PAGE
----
Directed by: Chris Renaud, Yarrow Cheney
Written by: Brian Lynch, Cinco Paul, Ken Daurio
Starring: Louis C.K., Eric Stonestreet, Kevin Hart, Steve Coogan, Jenny Slate, Albert Brooks
Released: September 8, 2016
Grade: B

The Secret Life of Pets
In 1995, Toy Story posed the question – what do kids’ toys get up to when there’s no one else around?  Illumination Entertainment, the production company behind the animated Despicable Me franchise, have taken that concept and applied it to the world of pets.  When owners close the front door and head to work, what adventures keep their beloved animals occupied?

Our leading man in this case is a Jack Russell terrier named Max (voiced by Louis C.K.)  He describes himself as the “luckiest dog in New York” because he has such a loving, caring, affectionate owner, Katie.  They live together in a spacious high-rise apartment with a beautiful view of Manhattan.  When left alone during the day, Max uses the external fire stairs to catch up with other animals in the building.  They include cats, birds, fish, hamsters and many other dogs.

Max’s idyllic world is upended when Katie brings home a new pet – a giant shaggy dog named Duke (Stonestreet).  Displaying his selfish side, Max is threatened by Duke and is worried that he’ll play second fiddle in the battle for Katie’s affections.  His problems are about to get much bigger.  Taken to the local park by a professional dog walker, Max and Duke fight and then become lost in New York City.  It’s time to tap into an iconic movie theme – two adversaries teaming up in pursuit of a common good.

Their efforts to find a way home won’t be easy.  They are led into the sewers by a villainous rabbit named Snowball (Hart) with a hatred for the upside world.  He was once a magician’s rabbit but has harboured a grudge against all humans after being discarded by his owner (bunny tricks went out of fashion).  He now leads a group of discarded animals that go by the name of The Flushed Pets.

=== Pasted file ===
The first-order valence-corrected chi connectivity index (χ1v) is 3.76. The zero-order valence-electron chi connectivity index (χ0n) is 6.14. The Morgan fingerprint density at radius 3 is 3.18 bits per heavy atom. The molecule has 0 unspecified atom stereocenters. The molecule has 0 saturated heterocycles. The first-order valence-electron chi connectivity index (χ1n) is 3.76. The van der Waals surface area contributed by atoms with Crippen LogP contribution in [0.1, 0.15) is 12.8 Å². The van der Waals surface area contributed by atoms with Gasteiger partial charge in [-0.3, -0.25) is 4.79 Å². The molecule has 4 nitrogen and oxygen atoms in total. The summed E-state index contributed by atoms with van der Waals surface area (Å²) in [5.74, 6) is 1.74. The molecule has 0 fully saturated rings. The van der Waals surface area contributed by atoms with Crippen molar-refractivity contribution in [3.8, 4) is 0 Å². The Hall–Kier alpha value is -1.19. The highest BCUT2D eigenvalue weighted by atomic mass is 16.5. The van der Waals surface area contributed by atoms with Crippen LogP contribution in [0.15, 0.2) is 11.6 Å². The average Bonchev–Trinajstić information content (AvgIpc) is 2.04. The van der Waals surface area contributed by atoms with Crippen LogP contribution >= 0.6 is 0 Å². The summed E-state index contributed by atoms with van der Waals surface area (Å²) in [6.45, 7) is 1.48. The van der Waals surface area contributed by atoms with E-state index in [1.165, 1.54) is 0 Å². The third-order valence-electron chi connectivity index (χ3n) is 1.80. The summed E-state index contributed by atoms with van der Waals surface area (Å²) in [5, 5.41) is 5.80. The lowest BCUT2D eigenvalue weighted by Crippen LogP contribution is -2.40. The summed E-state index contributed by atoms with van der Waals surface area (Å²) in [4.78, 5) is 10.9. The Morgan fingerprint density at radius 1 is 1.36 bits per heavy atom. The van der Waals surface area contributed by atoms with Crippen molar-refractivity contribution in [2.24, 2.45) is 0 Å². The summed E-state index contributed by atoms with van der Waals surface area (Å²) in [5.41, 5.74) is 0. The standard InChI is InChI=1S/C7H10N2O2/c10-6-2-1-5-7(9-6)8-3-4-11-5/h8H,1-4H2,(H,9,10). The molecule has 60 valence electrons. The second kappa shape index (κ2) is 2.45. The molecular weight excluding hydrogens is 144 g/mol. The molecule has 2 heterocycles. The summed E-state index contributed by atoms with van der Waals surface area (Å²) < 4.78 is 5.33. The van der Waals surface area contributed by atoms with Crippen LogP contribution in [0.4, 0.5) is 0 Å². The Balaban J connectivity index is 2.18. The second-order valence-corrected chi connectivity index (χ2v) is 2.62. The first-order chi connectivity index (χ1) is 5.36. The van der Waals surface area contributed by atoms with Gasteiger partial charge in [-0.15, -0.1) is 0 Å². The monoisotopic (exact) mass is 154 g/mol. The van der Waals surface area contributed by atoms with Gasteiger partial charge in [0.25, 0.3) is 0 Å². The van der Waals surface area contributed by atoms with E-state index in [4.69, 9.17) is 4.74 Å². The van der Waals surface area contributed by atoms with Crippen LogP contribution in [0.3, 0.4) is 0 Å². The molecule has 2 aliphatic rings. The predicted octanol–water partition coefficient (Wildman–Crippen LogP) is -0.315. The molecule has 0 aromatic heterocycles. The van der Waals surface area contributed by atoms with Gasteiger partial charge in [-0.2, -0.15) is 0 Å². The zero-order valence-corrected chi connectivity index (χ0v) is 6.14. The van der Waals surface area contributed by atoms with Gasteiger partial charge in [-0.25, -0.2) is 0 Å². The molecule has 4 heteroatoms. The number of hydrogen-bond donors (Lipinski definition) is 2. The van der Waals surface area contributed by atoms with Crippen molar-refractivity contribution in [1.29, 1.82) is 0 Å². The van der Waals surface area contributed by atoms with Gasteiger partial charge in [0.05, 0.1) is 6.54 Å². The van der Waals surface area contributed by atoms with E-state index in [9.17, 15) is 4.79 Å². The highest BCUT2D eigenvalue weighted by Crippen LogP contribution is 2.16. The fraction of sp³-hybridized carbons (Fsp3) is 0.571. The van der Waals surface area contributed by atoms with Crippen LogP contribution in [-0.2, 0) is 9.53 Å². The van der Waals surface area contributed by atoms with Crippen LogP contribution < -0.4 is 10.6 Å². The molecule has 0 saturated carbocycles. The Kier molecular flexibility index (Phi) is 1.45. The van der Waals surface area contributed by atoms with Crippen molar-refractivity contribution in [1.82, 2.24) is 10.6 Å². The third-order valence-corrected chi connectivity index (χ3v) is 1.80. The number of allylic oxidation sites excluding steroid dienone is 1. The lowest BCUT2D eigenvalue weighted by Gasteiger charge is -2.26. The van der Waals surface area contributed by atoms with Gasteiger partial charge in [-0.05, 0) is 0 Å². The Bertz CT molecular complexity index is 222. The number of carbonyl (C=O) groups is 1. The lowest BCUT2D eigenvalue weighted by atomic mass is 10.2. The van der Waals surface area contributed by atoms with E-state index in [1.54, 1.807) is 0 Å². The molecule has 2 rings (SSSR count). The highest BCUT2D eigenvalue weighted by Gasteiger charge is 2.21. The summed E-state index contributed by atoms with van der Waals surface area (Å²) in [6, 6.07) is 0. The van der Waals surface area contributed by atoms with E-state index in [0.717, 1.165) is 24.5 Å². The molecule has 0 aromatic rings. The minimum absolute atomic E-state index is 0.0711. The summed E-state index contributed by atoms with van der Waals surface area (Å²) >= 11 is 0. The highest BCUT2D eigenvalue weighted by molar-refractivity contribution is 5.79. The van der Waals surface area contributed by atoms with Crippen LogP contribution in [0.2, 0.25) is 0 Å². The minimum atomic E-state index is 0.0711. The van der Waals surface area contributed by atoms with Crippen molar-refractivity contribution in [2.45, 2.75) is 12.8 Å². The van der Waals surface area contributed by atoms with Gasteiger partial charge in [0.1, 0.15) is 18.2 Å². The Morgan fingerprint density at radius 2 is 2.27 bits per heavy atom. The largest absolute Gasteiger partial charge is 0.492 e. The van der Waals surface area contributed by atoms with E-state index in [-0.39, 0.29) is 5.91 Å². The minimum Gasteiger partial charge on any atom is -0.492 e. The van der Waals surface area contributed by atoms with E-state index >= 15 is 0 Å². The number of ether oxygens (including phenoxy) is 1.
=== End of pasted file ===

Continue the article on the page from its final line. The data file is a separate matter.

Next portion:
Not everyone in this ensemble has a darker side.  The friendly animals from Max’s apartment building have bandied together, risked their lives, and gone in search of him.  They include a white Pomeranian dog with a secret love interest, an apathetic tabby cat who loves to raid her owner’s fridge and a feisty hawk (voiced by the iconic Albert Brooks) with mixed motives.

Kids should be entertained by the film’s light-hearted nature but the story doesn’t offer much in the way of emotion.  That’s not a wholly bad thing.  There’s a great scene where Max and Duke break into a sausage factory and go on a feast to the backdrop of the song “We Go Together” from Grease.  My point is that you’ll laugh at these individual moments but they seem to have more focus than the broader, more heartfelt narrative of two dogs reconciling and finding a way home.

It’s hard not to fall love with these characters though.  The varied voices of Louis C.K., Kevin Hart, Steve Coogan and Albert Brooks are big help.  Credit also goes to the animation team.  Animals are cute but talking, animated animals are even cuter.